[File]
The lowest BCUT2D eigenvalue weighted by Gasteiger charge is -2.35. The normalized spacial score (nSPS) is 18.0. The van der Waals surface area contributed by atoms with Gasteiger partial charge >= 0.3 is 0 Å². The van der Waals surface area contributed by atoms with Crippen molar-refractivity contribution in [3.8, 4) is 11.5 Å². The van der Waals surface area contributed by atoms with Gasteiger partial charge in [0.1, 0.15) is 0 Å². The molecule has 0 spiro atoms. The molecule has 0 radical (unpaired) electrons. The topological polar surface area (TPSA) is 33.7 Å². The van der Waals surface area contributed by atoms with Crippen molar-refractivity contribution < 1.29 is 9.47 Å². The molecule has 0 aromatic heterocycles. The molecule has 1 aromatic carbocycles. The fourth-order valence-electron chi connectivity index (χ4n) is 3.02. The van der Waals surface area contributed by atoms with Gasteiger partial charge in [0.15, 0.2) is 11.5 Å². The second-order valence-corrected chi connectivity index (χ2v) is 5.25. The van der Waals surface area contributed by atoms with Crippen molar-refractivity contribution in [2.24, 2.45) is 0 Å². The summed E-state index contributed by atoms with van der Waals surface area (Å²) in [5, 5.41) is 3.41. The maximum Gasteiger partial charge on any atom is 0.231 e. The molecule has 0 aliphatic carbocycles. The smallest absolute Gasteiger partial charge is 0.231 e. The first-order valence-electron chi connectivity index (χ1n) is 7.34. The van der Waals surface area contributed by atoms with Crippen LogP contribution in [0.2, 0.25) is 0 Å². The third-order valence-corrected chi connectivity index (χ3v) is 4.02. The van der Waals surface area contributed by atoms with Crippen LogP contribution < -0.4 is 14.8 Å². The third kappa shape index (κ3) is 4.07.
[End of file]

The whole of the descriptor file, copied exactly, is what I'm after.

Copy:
The lowest BCUT2D eigenvalue weighted by Gasteiger charge is -2.35. The normalized spacial score (nSPS) is 18.0. The van der Waals surface area contributed by atoms with Gasteiger partial charge >= 0.3 is 0 Å². The van der Waals surface area contributed by atoms with Crippen molar-refractivity contribution in [3.8, 4) is 11.5 Å². The van der Waals surface area contributed by atoms with Gasteiger partial charge in [0.1, 0.15) is 0 Å². The molecule has 0 spiro atoms. The molecule has 0 radical (unpaired) electrons. The topological polar surface area (TPSA) is 33.7 Å². The van der Waals surface area contributed by atoms with Crippen molar-refractivity contribution < 1.29 is 9.47 Å². The molecule has 0 aromatic heterocycles. The molecule has 1 aromatic carbocycles. The fourth-order valence-electron chi connectivity index (χ4n) is 3.02. The van der Waals surface area contributed by atoms with Gasteiger partial charge in [0.15, 0.2) is 11.5 Å². The second-order valence-corrected chi connectivity index (χ2v) is 5.25. The van der Waals surface area contributed by atoms with Crippen molar-refractivity contribution in [2.24, 2.45) is 0 Å². The summed E-state index contributed by atoms with van der Waals surface area (Å²) in [5, 5.41) is 3.41. The maximum Gasteiger partial charge on any atom is 0.231 e. The molecule has 0 aliphatic carbocycles. The smallest absolute Gasteiger partial charge is 0.231 e. The first-order valence-electron chi connectivity index (χ1n) is 7.34. The van der Waals surface area contributed by atoms with Crippen LogP contribution in [0.2, 0.25) is 0 Å². The third-order valence-corrected chi connectivity index (χ3v) is 4.02. The van der Waals surface area contributed by atoms with Crippen LogP contribution < -0.4 is 14.8 Å². The third kappa shape index (κ3) is 4.07.